So, if you happen to get yourself a meeting with an editor or are pitching something over the phone, practice refining your idea into a couple of sentences that make it sound intriguing, to-the-point, and of course, totally assignment worthy.
7. The essay pitch
Most publications will assign personal essays and humor based on the actual work, not a query letter, but some of the national magazines consider essay pitches, especially if you’ve worked with them before.
If you’re sending an essay in its entirety, a two-sentence introduction followed by the essay is absolutely fine. If you’re pitching it before it’s written, then query like you would any other piece—with a hook, a description of where the essay is going to take the reader, and what it’s about. And, of course, your writing credentials.
8. The Letter of Introduction
The Letter of Introduction is a one-page pitch, but the type of pitch that gives writers the most grief. Once you get the hang of it, though, it’s actually pretty easy to write. My trick is to write it in third person as if I’m introducing someone else and then go back and change the whole thing to first person before sending it.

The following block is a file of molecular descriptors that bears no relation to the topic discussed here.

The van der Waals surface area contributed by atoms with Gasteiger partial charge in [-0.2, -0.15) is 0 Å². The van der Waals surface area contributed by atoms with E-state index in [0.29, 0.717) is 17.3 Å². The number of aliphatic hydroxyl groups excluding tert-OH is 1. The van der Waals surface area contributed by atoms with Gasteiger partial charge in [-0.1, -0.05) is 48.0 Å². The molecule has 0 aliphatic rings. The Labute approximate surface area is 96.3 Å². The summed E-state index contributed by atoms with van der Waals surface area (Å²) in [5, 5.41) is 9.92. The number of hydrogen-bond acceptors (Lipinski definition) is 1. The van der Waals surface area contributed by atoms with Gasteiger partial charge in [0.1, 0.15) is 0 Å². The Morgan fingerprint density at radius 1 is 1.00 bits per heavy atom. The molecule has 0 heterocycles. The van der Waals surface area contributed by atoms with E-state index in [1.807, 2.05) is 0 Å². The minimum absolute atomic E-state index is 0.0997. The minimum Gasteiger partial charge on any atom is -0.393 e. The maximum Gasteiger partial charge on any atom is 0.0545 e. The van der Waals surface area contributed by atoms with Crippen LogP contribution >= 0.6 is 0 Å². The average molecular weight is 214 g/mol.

Once it’s written, you can pretty much copy and paste it, and send to as many as potential clients as you like. The LOI is typically sent to trade magazine editors or business clients.
9. The social media pitch
Increasingly, writers are pitching editors and getting assignments on social media. The trick to a successful social media pitch is to keep it short and snappy, and offer to send more details over email.
Understanding the various types of query letters will help you save yourself some time and land plum assignments. And if you’re interested to see how I landed some of mine, go check out my free case studies in which I dish all the details.
Natasha Khullar Relph
Founder and Editor, The Wordling
Natasha Khullar Relph is an award-winning journalist and author with bylines in The New York Times, TIME CNN, BBC, ABC News, Ms. Marie Claire, Vogue, and more. She is the founder of The Wordling, a weekly business newsletter for journalists, authors, and content creators. Natasha has mentored over 1,000 writers, helping them break into dream publications and build six-figure careers. She is the author of Shut Up and Write: The No-Nonsense, No B.S. Guide to Getting Words on the Page and several other books.